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Plantar Fasciitis

Plantar Fasciitis

There are many diagnoses regarding the causes of heel and foot pain; however, plantar fasciitis is the most common cause for which professional care is sought.

Approximately 10% of the United States population experiences bouts of foot or heel pain, which results in 1 million visits per year to medical professionals for treatment of plantar fasciitis.

To understand this condition, we need to understand the anatomy of the foot first.

There are 7 ankle bones, 5 midfoot bones and 14 smaller toe bones. The plantar fascia is a ligament that extends from the heel to the toes on the bottom of the foot.

For the foot and plantar fascia to be used correctly, it needs proper support.

There are actually three arches on the bottom of the foot and each is needed for long-term support to prevent foot dysfunction and pain.

The first arch is the big one that most people know, which is on the inside called the medial arch. When people say they are flat-footed, they’re typically referring to this arch to make that assessment.

The second arch is the transverse arch, which is the arch that runs across the ball of your foot.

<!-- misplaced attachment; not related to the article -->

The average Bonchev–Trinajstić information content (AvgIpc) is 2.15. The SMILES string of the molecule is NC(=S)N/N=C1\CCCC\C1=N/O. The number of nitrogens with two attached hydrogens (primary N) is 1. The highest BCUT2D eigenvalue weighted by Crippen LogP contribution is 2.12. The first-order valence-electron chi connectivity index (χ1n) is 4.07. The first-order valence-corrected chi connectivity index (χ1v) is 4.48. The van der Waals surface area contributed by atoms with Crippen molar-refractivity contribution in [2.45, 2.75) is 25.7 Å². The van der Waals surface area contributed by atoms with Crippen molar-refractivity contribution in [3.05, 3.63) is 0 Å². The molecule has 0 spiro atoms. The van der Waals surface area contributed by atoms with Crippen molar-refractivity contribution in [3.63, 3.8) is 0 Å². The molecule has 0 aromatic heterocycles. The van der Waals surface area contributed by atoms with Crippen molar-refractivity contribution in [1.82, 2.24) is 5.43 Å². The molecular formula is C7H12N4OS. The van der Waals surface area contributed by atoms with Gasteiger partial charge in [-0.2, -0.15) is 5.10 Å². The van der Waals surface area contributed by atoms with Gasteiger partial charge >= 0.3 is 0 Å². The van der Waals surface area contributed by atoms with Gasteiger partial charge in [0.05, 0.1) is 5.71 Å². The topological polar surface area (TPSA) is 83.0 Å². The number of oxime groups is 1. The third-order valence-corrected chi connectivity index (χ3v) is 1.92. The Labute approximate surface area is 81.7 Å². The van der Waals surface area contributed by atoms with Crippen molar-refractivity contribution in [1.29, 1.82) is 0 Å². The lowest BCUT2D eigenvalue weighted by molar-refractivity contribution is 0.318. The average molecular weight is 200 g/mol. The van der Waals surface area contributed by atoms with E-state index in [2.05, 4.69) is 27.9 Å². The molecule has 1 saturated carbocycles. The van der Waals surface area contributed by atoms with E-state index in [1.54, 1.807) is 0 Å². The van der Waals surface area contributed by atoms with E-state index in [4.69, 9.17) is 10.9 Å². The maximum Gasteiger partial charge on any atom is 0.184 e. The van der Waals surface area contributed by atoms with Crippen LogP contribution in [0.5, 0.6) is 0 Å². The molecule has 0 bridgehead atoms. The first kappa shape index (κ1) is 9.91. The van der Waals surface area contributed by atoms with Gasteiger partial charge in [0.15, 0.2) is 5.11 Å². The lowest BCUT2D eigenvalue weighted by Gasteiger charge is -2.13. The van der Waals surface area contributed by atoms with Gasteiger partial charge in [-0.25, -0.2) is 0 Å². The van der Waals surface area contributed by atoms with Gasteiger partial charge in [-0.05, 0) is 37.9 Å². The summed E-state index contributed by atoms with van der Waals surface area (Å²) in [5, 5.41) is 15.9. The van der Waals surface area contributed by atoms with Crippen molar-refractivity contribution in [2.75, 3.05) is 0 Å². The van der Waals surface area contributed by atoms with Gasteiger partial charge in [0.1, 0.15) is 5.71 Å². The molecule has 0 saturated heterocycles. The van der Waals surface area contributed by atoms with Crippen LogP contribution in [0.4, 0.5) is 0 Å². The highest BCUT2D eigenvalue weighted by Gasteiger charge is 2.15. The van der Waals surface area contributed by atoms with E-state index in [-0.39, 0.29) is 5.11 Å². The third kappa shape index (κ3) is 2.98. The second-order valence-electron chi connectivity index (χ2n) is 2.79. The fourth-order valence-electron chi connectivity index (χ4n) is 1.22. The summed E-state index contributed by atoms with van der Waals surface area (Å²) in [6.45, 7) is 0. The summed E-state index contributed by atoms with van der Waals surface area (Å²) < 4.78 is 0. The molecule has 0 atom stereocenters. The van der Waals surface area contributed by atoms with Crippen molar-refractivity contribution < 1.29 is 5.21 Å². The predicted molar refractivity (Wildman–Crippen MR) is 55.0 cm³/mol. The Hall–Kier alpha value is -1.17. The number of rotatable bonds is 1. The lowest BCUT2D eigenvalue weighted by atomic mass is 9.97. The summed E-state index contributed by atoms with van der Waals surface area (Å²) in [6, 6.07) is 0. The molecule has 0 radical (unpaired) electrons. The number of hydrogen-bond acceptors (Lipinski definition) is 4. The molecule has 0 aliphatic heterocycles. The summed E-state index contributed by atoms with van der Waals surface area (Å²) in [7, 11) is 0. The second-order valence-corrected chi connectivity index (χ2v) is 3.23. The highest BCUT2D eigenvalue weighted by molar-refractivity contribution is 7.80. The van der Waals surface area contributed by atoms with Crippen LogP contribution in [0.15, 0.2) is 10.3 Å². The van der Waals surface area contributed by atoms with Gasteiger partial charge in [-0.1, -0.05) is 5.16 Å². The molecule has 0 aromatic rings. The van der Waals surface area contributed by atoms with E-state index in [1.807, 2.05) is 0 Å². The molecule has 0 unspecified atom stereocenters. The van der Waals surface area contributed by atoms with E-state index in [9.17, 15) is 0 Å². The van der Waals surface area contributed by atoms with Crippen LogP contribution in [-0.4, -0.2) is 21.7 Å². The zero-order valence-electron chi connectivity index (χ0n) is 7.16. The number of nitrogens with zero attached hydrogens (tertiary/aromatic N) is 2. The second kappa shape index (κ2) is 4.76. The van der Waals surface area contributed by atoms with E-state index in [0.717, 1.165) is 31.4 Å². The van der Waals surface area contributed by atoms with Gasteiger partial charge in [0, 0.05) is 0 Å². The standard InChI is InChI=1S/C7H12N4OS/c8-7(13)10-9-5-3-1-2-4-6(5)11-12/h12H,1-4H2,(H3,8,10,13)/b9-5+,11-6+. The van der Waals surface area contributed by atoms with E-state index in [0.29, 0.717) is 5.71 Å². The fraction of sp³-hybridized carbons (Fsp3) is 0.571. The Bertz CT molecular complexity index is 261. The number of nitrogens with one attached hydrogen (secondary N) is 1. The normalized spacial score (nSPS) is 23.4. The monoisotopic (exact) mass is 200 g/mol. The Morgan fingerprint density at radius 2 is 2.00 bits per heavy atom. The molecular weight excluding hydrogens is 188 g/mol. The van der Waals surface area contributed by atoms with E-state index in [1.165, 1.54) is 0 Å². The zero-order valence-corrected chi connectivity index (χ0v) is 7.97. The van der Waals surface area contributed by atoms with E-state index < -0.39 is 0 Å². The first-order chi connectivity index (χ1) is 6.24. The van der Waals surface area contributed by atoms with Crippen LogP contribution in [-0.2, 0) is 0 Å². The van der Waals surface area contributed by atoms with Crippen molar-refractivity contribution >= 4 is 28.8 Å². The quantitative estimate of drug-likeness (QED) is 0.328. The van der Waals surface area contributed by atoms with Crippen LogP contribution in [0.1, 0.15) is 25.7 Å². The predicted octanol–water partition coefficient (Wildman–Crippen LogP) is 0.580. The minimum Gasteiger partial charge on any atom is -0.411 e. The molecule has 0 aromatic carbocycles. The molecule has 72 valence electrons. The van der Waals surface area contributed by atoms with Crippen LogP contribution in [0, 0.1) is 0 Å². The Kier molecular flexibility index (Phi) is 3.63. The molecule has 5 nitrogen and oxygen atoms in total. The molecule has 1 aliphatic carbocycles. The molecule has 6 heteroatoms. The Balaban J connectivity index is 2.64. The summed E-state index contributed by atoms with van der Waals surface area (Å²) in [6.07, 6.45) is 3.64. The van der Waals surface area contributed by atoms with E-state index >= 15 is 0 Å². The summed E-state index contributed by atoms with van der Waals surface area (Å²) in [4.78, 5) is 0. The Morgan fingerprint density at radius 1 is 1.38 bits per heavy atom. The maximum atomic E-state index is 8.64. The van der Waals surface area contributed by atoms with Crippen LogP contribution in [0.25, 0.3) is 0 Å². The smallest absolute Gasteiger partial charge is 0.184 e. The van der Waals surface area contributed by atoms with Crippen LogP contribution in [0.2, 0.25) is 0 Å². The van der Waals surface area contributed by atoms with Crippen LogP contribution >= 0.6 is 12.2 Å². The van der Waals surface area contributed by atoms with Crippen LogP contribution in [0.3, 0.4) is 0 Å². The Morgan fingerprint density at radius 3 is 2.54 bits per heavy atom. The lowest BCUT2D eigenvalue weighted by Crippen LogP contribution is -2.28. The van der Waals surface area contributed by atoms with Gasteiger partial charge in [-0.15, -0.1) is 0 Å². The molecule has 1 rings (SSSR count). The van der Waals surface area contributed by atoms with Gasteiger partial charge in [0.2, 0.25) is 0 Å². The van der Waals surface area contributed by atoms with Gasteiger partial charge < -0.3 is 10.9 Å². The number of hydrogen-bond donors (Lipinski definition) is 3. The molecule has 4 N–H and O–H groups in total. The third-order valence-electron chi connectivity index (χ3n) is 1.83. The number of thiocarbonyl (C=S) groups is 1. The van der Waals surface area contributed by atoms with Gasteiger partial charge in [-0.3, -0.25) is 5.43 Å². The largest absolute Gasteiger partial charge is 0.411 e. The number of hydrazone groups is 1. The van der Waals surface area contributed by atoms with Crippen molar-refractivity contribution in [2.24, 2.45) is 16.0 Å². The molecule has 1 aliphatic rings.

Finally, there is the arch on the outside of your foot, known as the lateral arch.

Together, these three arches form a triangle on the bottom of your foot, which is what provides your body with balance and support.

When you lose proper function of the foot you can get plantar fasciitis.

Plantar fasciitis is the pain caused by degenerative irritation at the insertion of the plantar fascia on the calcaneus or heel bone.

This can even result in part of this ligament changing to bone causing a heel spur.

The pain may be substantial, resulting in the alteration of how you normally use your foot, causing you to limp.

“Plantar fasciitis most commonly occurs with the first few steps in the morning or after sitting for a long time. Morning pain is from the sudden tension of the plantar fascia as it gets stretched after shortening overnight.”

You can also have pain towards the end of the day from prolonged standing

The good news is you can get help naturally through chiropractic care.

The first step is a thorough examination of the foot including orthopedic testing, range of motion assessment, a 3D computerized scan of the feet and x-rays if medically necessary.

Adjustments to the foot and ankle can be performed to improve alignment which decreases pain and reduces the stiffness of the foot.

Custom orthotics can be prepared through computerized analysis and specific home exercises are often recommended.

In fact research has demonstrated chiropractic adjustments of the joints of the ankle and foot along with a daily foot stretching program and custom orthotics showed significant improvement.

Bare feet on the green Yoga mat